Why Teen Anxiety Is Growing
The National Institute of Mental Health reports that 25.1% of teenagers aged 13 to 18 live with general anxiety, and 5.9% experience severe anxiety. Children who struggle with anxiety are more likely to experience the following symptoms later in life:
- Panic attacks
- Separation anxiety disorder
- Conduct disorder
- Social phobia
Clinical trials have shown that using an anti-anxiety drug (like Zoloft of Prozac) along with cognitive behavioral therapy results in generally positive results. Nearly 83% who receive these interventions report benefits after 36 weeks of treatment. Even with proper treatment, however, there are still many reasons why teens might experience anxiety.
Why Teens Might Experience Anxiety:
School is one of the greatest causes of anxiety in teenagers. Additionally, 57% of youth aged 6 to 17 participate in after-school activities, which adds to their workload. Trying to balance classes, homework and extracurricular activities adds a lot of stress in a teenager’s life.
- Family issues
Familial issues can be a major contributor to teenage anxiety. If a teenager’s home life is unstable, they have no place to unwind at the end of the day. Even if they’re taking an anti-anxiety drug, having no place to feel safe and relaxed can lead them to feel heightened anxiety.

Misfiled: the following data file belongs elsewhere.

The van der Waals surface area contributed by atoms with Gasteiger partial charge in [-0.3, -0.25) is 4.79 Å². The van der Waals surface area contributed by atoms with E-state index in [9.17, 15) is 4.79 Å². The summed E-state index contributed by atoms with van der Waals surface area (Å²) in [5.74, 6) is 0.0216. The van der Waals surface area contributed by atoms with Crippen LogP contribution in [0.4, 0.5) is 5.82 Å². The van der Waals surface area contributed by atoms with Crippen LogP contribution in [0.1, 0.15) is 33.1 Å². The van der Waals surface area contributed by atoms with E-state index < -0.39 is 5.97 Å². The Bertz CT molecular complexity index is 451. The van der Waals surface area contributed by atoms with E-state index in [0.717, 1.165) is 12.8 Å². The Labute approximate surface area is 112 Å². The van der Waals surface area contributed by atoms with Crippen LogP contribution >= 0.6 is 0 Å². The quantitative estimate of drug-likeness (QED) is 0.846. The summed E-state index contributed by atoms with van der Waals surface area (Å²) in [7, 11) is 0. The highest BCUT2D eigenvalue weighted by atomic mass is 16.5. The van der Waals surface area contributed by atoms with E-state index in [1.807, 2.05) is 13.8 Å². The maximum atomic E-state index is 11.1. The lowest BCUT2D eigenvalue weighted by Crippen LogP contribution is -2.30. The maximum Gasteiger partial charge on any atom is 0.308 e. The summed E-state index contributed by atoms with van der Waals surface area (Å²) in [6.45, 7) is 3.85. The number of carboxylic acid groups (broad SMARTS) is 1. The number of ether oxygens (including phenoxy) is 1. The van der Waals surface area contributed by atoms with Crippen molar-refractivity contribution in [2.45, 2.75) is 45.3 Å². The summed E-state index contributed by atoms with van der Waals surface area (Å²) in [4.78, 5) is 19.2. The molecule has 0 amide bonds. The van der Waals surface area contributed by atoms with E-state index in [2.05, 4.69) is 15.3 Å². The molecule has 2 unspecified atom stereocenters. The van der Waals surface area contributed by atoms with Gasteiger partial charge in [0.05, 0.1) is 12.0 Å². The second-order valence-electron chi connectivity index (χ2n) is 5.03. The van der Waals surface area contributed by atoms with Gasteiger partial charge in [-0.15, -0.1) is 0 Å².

- Lack of sleep
Only 15% of teenagers report receiving the necessary 8.5 hours of sleep per night. A lack of sleep contributes to poor school performance and decreased concentration. With school already a stressor, decreased academic performance contributes to anxiety.
- Not receiving proper treatment
If a teenager isn’t receiving proper treatment for their anxiety, including cognitive behavioral therapy and an anti-anxiety drug, their chances of managing that anxiety decrease. It is important for teenagers to receive the proper diagnosis and appropriate treatment in order to have the best chance at an anxiety-free life.
Though it is difficult to relieve anxiety entirely, addressing some of these stressors can help to reduce it. Teenage anxiety leads to struggles later on in life so it is beneficial to make an effort to manage it early on.
“Children’s Mental Health Report” Child Mind Institute
“Any Anxiety Disorder Among Children” National Institute of Mental Health
“Nearly 6 Out of 10 Children Participate in Extracurricular Activities, Census Bureau Reports” United States Census Bureau
“Teens and Sleep” National Sleep Foundation